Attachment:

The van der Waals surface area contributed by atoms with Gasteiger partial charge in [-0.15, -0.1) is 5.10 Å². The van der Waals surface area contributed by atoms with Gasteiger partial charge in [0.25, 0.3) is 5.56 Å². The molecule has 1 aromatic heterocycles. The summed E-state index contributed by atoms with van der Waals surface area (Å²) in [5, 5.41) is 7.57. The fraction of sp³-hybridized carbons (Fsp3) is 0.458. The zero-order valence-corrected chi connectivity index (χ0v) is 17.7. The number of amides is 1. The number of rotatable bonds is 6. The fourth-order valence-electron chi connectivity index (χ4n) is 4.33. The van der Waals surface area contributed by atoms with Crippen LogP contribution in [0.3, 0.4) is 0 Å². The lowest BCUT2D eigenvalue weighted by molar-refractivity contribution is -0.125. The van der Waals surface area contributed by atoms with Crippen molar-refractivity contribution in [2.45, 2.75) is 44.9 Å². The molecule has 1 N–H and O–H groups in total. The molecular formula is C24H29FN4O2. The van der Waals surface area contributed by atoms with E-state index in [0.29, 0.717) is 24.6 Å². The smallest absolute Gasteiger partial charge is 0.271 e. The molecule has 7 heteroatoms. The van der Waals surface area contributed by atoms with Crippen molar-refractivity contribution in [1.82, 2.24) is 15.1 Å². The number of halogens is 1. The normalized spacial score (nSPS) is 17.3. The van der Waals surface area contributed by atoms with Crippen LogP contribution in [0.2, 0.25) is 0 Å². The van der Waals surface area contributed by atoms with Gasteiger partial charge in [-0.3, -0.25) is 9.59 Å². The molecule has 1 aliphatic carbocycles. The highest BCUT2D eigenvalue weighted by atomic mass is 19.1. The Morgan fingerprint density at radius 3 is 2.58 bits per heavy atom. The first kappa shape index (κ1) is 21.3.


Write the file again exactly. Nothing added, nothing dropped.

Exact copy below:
The van der Waals surface area contributed by atoms with Gasteiger partial charge in [-0.15, -0.1) is 5.10 Å². The van der Waals surface area contributed by atoms with Gasteiger partial charge in [0.25, 0.3) is 5.56 Å². The molecule has 1 aromatic heterocycles. The summed E-state index contributed by atoms with van der Waals surface area (Å²) in [5, 5.41) is 7.57. The fraction of sp³-hybridized carbons (Fsp3) is 0.458. The zero-order valence-corrected chi connectivity index (χ0v) is 17.7. The number of amides is 1. The number of rotatable bonds is 6. The fourth-order valence-electron chi connectivity index (χ4n) is 4.33. The van der Waals surface area contributed by atoms with Crippen LogP contribution in [0.3, 0.4) is 0 Å². The lowest BCUT2D eigenvalue weighted by molar-refractivity contribution is -0.125. The van der Waals surface area contributed by atoms with Crippen molar-refractivity contribution in [2.45, 2.75) is 44.9 Å². The molecule has 1 N–H and O–H groups in total. The molecular formula is C24H29FN4O2. The van der Waals surface area contributed by atoms with E-state index in [0.29, 0.717) is 24.6 Å². The smallest absolute Gasteiger partial charge is 0.271 e. The molecule has 7 heteroatoms. The van der Waals surface area contributed by atoms with Crippen molar-refractivity contribution in [1.82, 2.24) is 15.1 Å². The number of halogens is 1. The normalized spacial score (nSPS) is 17.3. The van der Waals surface area contributed by atoms with Crippen LogP contribution in [0.2, 0.25) is 0 Å². The van der Waals surface area contributed by atoms with Gasteiger partial charge in [-0.3, -0.25) is 9.59 Å². The molecule has 1 aliphatic carbocycles. The highest BCUT2D eigenvalue weighted by atomic mass is 19.1. The Morgan fingerprint density at radius 3 is 2.58 bits per heavy atom. The first kappa shape index (κ1) is 21.3.